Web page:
For those of you lucky enough to attend IDEA World 2012 I ask that you question each other about the direction of the fitness industry. I know the research backing the effectiveness of metabolic/interval/HIIT/boot camp type training programs. I have read the studies promoting the effectiveness of HIIT for even deconditioned people, and yet I ask if this is the path the fitness industry should take.
We talk and talk about the obesity epidemic, but focus on hard and challenging classes. (A quick scan of the IDEA World sessions reveals three times as many hard core type classes as those designed for the less fit. I did not count yoga, pilates or cycling classes). Certainly a few sedentary people may brave (and succeed at) high intensity classes, but we are preaching to the converted. Most of those who love these high intensity workouts do not need us. They would work out on their own. We are missing the huge inactive population, and I believe, turning them off. High intensity may be effective, but it is not going to draw the sedentary into fitness. The beauty of HIIT may be that you can achieve better results in less time, but many in the industry seem to promote it as an excuse to workout harder and harder.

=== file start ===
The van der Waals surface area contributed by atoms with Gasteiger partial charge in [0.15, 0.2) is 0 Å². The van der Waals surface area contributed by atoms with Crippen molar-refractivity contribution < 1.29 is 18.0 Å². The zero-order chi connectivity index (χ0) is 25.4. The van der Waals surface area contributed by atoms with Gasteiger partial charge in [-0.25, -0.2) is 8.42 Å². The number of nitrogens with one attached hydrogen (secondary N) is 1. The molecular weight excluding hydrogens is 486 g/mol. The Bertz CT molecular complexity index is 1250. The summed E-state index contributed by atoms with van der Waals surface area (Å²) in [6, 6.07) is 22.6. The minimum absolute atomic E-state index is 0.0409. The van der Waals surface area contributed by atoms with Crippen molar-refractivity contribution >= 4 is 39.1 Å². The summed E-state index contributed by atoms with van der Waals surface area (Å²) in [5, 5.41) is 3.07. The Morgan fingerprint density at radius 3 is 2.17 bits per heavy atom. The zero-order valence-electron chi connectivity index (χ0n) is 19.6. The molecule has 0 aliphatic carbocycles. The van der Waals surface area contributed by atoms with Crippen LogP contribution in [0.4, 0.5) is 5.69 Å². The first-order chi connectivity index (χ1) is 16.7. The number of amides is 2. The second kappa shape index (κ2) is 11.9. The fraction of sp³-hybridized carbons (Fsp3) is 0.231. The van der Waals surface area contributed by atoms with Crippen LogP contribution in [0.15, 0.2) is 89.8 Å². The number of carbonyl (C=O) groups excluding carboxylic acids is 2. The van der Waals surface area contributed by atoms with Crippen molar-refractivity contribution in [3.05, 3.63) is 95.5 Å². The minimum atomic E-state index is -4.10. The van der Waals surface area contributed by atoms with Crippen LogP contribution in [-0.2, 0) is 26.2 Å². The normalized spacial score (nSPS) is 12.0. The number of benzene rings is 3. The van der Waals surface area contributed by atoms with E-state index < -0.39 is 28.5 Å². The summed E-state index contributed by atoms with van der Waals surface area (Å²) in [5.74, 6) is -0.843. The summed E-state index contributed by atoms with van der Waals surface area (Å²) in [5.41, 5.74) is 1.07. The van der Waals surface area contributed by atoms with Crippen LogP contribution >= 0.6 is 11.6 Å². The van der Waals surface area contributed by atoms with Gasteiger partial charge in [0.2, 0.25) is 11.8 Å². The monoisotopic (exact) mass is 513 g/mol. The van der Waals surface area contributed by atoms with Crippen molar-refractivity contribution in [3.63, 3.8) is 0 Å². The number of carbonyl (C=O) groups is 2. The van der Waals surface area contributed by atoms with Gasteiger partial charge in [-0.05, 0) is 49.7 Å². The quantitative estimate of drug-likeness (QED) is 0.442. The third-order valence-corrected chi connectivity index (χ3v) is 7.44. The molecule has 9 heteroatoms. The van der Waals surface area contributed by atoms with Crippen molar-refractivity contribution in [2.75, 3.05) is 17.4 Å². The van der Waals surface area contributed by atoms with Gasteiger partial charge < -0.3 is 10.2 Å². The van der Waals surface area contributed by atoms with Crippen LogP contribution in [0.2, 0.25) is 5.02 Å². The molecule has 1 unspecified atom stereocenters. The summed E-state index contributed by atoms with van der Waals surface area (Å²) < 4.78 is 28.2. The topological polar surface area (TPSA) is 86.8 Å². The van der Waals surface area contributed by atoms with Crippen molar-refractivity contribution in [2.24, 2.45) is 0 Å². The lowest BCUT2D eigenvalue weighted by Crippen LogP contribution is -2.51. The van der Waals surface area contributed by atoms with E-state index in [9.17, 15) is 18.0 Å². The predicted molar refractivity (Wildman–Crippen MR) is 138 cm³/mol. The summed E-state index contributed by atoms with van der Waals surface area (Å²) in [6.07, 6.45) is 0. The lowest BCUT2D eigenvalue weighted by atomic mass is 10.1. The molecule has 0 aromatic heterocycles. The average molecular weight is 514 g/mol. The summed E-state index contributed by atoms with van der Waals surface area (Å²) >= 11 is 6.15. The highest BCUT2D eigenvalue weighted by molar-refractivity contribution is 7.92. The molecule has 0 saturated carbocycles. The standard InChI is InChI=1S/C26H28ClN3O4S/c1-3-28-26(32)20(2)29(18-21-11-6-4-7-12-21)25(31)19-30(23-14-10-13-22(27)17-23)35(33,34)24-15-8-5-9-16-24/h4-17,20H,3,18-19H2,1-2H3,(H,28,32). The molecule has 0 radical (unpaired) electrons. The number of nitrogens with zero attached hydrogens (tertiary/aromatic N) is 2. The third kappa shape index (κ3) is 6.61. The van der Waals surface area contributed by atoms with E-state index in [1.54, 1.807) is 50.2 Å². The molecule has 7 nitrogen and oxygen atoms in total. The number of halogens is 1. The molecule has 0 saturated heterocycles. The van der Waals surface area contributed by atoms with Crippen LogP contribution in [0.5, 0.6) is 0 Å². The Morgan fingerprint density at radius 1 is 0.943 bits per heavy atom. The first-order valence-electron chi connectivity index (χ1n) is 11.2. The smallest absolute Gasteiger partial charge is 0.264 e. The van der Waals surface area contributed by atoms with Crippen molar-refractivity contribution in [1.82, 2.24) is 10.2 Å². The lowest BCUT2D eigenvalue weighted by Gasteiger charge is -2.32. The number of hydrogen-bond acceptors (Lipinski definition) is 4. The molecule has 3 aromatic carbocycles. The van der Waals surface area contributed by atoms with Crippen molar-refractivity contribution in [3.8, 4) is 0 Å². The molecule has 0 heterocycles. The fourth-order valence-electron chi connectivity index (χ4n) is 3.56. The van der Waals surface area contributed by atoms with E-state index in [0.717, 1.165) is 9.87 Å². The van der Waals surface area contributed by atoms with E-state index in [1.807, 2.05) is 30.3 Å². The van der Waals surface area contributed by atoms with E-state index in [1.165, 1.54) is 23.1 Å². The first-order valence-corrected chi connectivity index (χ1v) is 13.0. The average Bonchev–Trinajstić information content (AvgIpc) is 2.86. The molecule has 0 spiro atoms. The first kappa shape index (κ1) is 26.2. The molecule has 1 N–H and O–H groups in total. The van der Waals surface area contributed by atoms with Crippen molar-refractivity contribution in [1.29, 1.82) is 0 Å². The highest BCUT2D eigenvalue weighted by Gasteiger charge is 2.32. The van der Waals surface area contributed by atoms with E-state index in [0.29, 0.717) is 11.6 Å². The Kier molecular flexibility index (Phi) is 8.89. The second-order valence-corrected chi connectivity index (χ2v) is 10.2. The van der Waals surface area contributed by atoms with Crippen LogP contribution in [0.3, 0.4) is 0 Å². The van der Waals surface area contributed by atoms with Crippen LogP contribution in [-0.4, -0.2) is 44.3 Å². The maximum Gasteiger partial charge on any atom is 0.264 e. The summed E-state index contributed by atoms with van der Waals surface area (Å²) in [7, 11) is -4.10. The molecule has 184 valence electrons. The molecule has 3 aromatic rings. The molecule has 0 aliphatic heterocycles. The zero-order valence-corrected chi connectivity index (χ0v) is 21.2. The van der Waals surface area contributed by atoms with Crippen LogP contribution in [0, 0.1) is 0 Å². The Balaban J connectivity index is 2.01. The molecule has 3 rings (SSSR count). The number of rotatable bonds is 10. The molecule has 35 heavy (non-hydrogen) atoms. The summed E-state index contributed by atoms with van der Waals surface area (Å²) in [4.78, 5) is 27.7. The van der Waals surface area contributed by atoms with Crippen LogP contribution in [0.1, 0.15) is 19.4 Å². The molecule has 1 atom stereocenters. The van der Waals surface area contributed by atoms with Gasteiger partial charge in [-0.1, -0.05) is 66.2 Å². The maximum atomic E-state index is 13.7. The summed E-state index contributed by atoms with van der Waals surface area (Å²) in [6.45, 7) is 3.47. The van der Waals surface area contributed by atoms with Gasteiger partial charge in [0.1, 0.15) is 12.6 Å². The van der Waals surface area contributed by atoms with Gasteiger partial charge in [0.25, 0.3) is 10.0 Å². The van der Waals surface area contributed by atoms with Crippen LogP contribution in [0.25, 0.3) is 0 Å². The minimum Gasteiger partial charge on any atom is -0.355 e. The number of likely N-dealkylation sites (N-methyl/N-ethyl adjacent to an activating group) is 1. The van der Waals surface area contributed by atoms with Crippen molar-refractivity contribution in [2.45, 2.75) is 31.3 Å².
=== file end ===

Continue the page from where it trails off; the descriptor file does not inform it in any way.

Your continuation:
If you are only out to make money then you may not care whether we reach the inactive. However, most of us got into fitness because we love it and want to share it with and help others. We cannot reach the majority by training the minority. I am not saying to give up on HIIT or on training the fit. However, we do not need to spend so much of our time finding new ways to make exercises harder and more complex. The inactive make up the majority of our population. If we work together to find a way to reach them, we will have more clients, and have made a real contribution to the health of our nation.
What a great post.
HIIT isn’t the walking, talking, singing, dancing, one-size-fits-all perfect workout for everyone. There is no such thing.
I agree that there is too much emphasis on workouts with apocalyptic titles.
What I have done to help bridge the gap between beginners and advanced participants in my HIIT classes is:
1) Design my own formats. I’m not a fan of cookie cutter programs that force a set of movements onto a class with few, if any, options.
2) Provide movements that have multiple intensity / impact levels. This way, I can accommodate a wider variety of fitness levels.
3) Hold short orientations before and after class for new participants to help them understand how to monitor their own intensity levels and how to modify for their injuries.
4) Encourage participants to engage in other fitness and wellness activities, particularly dance, weight training and yoga.